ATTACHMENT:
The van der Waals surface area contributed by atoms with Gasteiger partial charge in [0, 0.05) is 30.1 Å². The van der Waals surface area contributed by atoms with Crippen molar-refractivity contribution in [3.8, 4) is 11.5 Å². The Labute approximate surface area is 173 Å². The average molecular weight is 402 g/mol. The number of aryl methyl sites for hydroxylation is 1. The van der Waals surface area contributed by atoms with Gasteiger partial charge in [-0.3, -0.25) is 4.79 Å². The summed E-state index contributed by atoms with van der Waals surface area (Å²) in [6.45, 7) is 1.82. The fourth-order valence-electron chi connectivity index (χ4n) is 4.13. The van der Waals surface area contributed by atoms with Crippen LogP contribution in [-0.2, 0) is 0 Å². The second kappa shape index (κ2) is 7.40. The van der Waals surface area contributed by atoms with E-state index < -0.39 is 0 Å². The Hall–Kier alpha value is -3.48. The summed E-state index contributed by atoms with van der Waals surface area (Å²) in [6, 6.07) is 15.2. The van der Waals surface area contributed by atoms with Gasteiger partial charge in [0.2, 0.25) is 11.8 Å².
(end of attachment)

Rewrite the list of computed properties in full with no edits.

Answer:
The van der Waals surface area contributed by atoms with Gasteiger partial charge in [0, 0.05) is 30.1 Å². The van der Waals surface area contributed by atoms with Crippen molar-refractivity contribution in [3.8, 4) is 11.5 Å². The Labute approximate surface area is 173 Å². The average molecular weight is 402 g/mol. The number of aryl methyl sites for hydroxylation is 1. The van der Waals surface area contributed by atoms with Gasteiger partial charge in [-0.3, -0.25) is 4.79 Å². The summed E-state index contributed by atoms with van der Waals surface area (Å²) in [6.45, 7) is 1.82. The fourth-order valence-electron chi connectivity index (χ4n) is 4.13. The van der Waals surface area contributed by atoms with Crippen LogP contribution in [-0.2, 0) is 0 Å². The second kappa shape index (κ2) is 7.40. The van der Waals surface area contributed by atoms with E-state index < -0.39 is 0 Å². The Hall–Kier alpha value is -3.48. The summed E-state index contributed by atoms with van der Waals surface area (Å²) in [6, 6.07) is 15.2. The van der Waals surface area contributed by atoms with Gasteiger partial charge in [0.2, 0.25) is 11.8 Å².